Playful and simple dishes
We’ll be watching to see what Chris Erasmus will be getting up to at Foliage, where he is indulging in his passion for foraging. The latter two restaurants, however, will not be judged this year – we stick to our Eat Out rule that a restaurant must have been open for a year to give the chef and menu time to settle in before we judge them. Looking back at the food we’ve enjoyed this year, we’re seeing a lot of dishes where the theme is one of playful and daring simplicity. Chefs are allowing their ingredients to really shine. A good example is Eric Bulpitt’s simple but beautiful smoked beetroot soup at Newton Johnson. Served simply with fennel flowers, it is a revelation of flavours and a confirmation of the fact that less can be more.
The chefs are also allowing their ingredients to be the heroes, because they are focusing more and more on cultivating relationships with specialist, responsible, top-class suppliers. The quality of South African produce is just getting better and better, which means that the food in restaurants is constantly improving. This local focus highlights the question that more chefs are asking: What is South African food? Clearly, it’s not just about one ingredient or dish. How can it be in a country as diverse as ours? It is about proudly South African storytelling, a celebration of our cultural and culinary heritage.
Look at what Margot Janse of the Tasting Room, Chris Erasmus of Foliage, and Kobus van der Merwe of Oep ve Koep are doing. All of them are, in their own way, hunting for and gathering local ingredients, mining our unique culinary heritage, and bringing those ingredients and traditions to the plate in new and inspired ways. They are focused on preserving the heritage of our food – and because they are travelling, building relationships with overseas chefs and sharing their philosophies, they are spreading the word. In doing so, thanks to excellence at home and a voluble presence abroad, they are putting South African food on the map.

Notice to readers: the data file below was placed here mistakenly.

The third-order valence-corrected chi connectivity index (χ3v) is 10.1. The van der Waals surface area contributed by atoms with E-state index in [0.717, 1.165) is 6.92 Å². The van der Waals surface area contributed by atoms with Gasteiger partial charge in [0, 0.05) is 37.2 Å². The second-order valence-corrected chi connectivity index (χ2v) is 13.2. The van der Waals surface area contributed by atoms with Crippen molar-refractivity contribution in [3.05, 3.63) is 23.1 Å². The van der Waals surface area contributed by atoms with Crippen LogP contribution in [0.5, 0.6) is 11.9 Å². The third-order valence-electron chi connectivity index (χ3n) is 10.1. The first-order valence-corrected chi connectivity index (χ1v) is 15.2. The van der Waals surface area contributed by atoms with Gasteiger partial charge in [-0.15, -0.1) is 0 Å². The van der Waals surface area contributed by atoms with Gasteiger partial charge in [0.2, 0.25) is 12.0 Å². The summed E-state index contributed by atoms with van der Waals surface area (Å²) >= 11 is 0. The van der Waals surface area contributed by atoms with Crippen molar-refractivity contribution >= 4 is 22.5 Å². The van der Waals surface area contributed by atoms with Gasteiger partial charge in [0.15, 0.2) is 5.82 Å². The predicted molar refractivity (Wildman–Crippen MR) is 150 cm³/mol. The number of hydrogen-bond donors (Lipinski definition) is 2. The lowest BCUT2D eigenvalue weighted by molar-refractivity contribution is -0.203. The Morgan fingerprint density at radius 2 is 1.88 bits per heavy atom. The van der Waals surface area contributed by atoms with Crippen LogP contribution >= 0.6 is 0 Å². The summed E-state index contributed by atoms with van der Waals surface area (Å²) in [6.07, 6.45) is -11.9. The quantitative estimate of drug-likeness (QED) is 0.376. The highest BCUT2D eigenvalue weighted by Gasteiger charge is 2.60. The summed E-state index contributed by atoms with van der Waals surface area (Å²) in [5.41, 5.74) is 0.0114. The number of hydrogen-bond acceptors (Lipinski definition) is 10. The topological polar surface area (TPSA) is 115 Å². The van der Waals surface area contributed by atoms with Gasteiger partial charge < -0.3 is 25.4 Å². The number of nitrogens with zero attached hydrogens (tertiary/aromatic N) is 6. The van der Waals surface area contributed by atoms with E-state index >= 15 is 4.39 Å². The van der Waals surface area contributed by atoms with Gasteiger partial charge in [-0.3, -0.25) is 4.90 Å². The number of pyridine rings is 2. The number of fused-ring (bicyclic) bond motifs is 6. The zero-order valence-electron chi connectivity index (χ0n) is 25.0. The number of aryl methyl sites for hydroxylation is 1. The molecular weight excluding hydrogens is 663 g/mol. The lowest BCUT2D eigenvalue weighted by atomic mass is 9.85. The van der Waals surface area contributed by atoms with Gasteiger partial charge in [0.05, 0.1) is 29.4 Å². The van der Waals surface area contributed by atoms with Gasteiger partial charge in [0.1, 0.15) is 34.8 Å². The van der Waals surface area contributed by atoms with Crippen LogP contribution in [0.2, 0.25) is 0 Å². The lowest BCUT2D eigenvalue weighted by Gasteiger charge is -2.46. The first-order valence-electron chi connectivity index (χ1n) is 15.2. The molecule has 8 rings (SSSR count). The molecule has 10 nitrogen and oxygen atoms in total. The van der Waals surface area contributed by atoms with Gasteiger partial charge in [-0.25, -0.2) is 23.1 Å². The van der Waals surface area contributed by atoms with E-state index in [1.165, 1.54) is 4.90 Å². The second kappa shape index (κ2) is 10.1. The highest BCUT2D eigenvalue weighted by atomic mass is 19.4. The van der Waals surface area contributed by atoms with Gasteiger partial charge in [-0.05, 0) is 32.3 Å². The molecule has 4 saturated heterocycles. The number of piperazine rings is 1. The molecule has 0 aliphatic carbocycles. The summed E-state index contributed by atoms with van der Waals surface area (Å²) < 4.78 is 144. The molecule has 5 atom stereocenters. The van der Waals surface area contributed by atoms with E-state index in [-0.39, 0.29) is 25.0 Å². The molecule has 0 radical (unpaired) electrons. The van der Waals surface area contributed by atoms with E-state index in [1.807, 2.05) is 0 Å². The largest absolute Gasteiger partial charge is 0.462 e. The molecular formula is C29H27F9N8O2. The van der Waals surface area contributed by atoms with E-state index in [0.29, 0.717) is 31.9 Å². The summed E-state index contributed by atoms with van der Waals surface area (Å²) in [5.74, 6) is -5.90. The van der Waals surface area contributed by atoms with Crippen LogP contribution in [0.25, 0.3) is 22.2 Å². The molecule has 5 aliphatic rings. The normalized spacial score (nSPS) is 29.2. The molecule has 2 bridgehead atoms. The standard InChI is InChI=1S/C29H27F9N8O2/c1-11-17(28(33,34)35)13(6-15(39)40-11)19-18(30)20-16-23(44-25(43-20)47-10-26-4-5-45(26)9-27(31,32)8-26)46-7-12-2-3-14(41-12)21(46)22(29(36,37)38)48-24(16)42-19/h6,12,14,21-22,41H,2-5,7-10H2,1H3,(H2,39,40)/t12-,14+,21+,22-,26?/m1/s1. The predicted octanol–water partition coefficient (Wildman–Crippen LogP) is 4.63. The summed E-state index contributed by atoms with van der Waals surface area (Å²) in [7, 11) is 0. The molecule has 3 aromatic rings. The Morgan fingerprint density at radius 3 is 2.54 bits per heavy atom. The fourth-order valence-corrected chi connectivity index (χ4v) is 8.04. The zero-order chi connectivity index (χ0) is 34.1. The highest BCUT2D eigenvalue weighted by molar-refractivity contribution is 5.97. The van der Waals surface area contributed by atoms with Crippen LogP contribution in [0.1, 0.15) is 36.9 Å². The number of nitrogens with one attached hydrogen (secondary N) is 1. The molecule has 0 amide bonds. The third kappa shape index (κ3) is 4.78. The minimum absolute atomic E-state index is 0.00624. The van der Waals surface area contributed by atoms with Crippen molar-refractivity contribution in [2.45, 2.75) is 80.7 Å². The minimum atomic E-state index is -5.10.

A dearth of pastry chefs
Of course, not everything is perfect. There seems to be a dearth of top-quality pastry chefs at the moment. What the reason for this is I don’t know – perhaps the very technical nature of the job and the extremely rigorous training it requires are putting students off? Whatever the case, we’re not seeing any new, exciting pastry chefs in the field, not on the local front and also none coming in from overseas. The result is a lack of exciting desserts. We’re still waiting for the new next-big-thing in sweets, but in the meantime can we please place a ban on the macaroon and the marshmallow?
On the whole, however, I’m happy to say that the quality of South African dining is just getting better and better. It’s been a delicious and very rewarding year.
Abigail Donnelly is editor of Eat Out magazine and chief judge of the annual Eat Out Mercedes-Benz restaurant awards. She was also a member of the judging panel of the S Pellegrino World’s 50 Best Restaurants for 2011 and 2012